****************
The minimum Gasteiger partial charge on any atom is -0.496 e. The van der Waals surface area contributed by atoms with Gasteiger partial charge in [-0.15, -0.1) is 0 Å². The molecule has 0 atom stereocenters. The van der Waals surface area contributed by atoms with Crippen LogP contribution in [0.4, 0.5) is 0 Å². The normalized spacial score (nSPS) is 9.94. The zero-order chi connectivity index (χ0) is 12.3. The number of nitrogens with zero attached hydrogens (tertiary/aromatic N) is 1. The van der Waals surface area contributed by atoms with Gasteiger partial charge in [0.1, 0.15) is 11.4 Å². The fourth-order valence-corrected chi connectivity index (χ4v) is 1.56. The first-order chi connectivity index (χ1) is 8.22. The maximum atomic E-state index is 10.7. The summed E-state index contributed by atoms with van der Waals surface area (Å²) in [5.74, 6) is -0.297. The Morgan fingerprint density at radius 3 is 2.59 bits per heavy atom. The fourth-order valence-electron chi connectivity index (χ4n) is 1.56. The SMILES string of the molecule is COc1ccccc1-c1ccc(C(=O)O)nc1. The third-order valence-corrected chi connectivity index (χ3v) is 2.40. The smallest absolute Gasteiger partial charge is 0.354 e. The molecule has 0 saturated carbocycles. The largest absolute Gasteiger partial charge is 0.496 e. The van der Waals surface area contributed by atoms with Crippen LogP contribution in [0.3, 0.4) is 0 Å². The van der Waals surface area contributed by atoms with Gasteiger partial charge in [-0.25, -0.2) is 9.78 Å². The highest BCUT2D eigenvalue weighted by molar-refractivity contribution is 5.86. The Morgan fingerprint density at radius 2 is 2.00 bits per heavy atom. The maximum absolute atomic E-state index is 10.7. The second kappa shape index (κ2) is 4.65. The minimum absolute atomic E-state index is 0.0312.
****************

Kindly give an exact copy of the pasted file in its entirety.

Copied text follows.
The minimum Gasteiger partial charge on any atom is -0.496 e. The van der Waals surface area contributed by atoms with Gasteiger partial charge in [-0.15, -0.1) is 0 Å². The molecule has 0 atom stereocenters. The van der Waals surface area contributed by atoms with Crippen LogP contribution in [0.4, 0.5) is 0 Å². The normalized spacial score (nSPS) is 9.94. The zero-order chi connectivity index (χ0) is 12.3. The number of nitrogens with zero attached hydrogens (tertiary/aromatic N) is 1. The van der Waals surface area contributed by atoms with Gasteiger partial charge in [0.1, 0.15) is 11.4 Å². The fourth-order valence-corrected chi connectivity index (χ4v) is 1.56. The first-order chi connectivity index (χ1) is 8.22. The maximum atomic E-state index is 10.7. The summed E-state index contributed by atoms with van der Waals surface area (Å²) in [5.74, 6) is -0.297. The Morgan fingerprint density at radius 3 is 2.59 bits per heavy atom. The fourth-order valence-electron chi connectivity index (χ4n) is 1.56. The SMILES string of the molecule is COc1ccccc1-c1ccc(C(=O)O)nc1. The third-order valence-corrected chi connectivity index (χ3v) is 2.40. The smallest absolute Gasteiger partial charge is 0.354 e. The molecule has 0 saturated carbocycles. The largest absolute Gasteiger partial charge is 0.496 e. The van der Waals surface area contributed by atoms with Crippen LogP contribution in [0.3, 0.4) is 0 Å². The van der Waals surface area contributed by atoms with Gasteiger partial charge in [-0.25, -0.2) is 9.78 Å². The highest BCUT2D eigenvalue weighted by molar-refractivity contribution is 5.86. The Morgan fingerprint density at radius 2 is 2.00 bits per heavy atom. The maximum absolute atomic E-state index is 10.7. The second kappa shape index (κ2) is 4.65. The minimum absolute atomic E-state index is 0.0312.